Flashcards in Lecture 11 - Lymphatics and Immune System Deck (31):
General Flow of Lymphatic Vessels
1. Excess interstitial fluid is taken up by a lymphatic capillary
2. Moves through lymphatic vessels
3. Arrives at lymph node (filters lymph)
4. Continues to other node(s)
5. Returns to vasculature (subclavian vein)
Where does excess interstitial fluid come from?
Blood is filtered at the arterial end of a capilary
Most, but not all filtrate is reabsorbed at the venous end
Fluid "left behind" is taken up by lymphatics
What is filtered by the lymph?
Small amount of protein
What is the anchoring filament between the endothelial cell and lymph made of?
Will proteins be easily transported into the lymphatic capillary?
Lymph space is big, so it is easily transported to capillary. Only a small amount of protein though.
A blockage in a lymphatic vessel will cause _______ and _______.
1. Increase in protein and water in interstitial space.
2. Non-pitting edema
A blockage in a venule vessel will cause _______ and _______.
1. Increase in water in interstitial space (Increased hydrostatic pressure)
2. Pitting Edema
What moves lymph towards thoracic duct or right lymphatic duct and what prevents it from backing up?
Smooth Muscles in Wall
Types of Immune Responses
Features of Innate Immune Response
2. Fast/always present
3. No memory
Features of Adaptive Immune Response
2. Slower to develop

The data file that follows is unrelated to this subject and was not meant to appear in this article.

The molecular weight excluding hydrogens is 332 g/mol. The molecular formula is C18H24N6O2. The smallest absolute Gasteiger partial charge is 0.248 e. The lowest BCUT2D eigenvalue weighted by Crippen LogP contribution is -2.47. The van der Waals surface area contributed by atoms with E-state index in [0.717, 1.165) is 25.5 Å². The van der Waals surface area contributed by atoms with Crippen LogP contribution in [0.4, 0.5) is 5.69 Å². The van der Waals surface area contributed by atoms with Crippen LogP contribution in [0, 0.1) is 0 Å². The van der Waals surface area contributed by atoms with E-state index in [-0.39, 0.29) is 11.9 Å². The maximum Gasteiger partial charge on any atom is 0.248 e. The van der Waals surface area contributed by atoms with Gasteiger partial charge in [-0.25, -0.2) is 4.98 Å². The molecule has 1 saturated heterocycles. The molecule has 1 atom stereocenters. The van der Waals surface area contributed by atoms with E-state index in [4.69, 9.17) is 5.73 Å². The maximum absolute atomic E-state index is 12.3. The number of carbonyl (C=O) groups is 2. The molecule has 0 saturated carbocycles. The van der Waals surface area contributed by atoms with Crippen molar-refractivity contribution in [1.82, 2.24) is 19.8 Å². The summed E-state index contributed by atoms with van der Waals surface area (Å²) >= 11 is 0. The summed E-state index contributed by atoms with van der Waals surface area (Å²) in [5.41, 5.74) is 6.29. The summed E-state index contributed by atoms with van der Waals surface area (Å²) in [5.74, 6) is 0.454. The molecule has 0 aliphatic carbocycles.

Types of Memory Responses of the Adaptive Immune System
1. Humoral - Antibodies
2. Cell Mediated - T Cells
Parts of the innate immune system (5)
1. Immune Cells
2. Mucous Membranes
4. Stomach Acid
What do the cells of the immune system need to do?
1. Detect and identify it as foreign
2. Communicate w/ other immune cells to rally an organized response
3. Coordinate the response among all participants
4. Destroy or suppress the invader
What types of cells are involved w/ the innate immune system?
2. Mast Cells
3. Natural Killer Cells
5. Plasma Cells
What is a main contributor to the redness and swelling associated w/ inflammation?
Degranulation of mast cells - release histamine causing swelling and redness
What happens after a tissue is damaged?
1. Mast Cell, Injured Cell, and Macrophage Release Cytokines and Chemokines
2. Histamine, Prostaglandins, and Leukotrines act as inflammatory mediators and cause redness and swelling
What are cytokines and chemokines?
Protein messengers that are released from a cell and affect the differentiation/activity of another cell
-Chemo attractive, chemotactic cytokines
Where does pus in a wound come from?
Macrophages and neutrophils were attracted to the site of infection
They recognize the bacteria as foreign
They phagocytize the bacteria
Microbes have molecules that are ______ from those on our cells
What are PAMPs?
Pathogen-Associated Molecular Patterns
The collection of different molecules on microbes that are different from those on our cells
*how body recognizes self from non-self*
What cell type recogonizes PAMPs? What happens when they do?
Macrophage or Neutrophil
Phagocytize bacteria (if there is a lot, you get pus)
How does the body fight viruses?
Natural Killer Cells
What do Natural Killer Cells attack?
Virally Infected Cells
What cell mediates Adaptive Immunity?
What do lymphocytes differentiate into?
B Cell, T Cell Precurosr, NK Cell
Where does a lymphoblast differentiate into immunce cells/precursors? Where do the cells go afterwards?
Once in the blood, where do B cells go?
Connective tissue, epithelia, secondary lymphoid organs
Once in the blood, where do NK cells go?
CT, epithelia, seconary lymphoid organs
Once in the blood, where do T cell precurors (CD4-, CD8-) go?
Differentiate into CD4+ and CD8+ T Cells, then go to CT, epithelia, and secondary lymphoid organs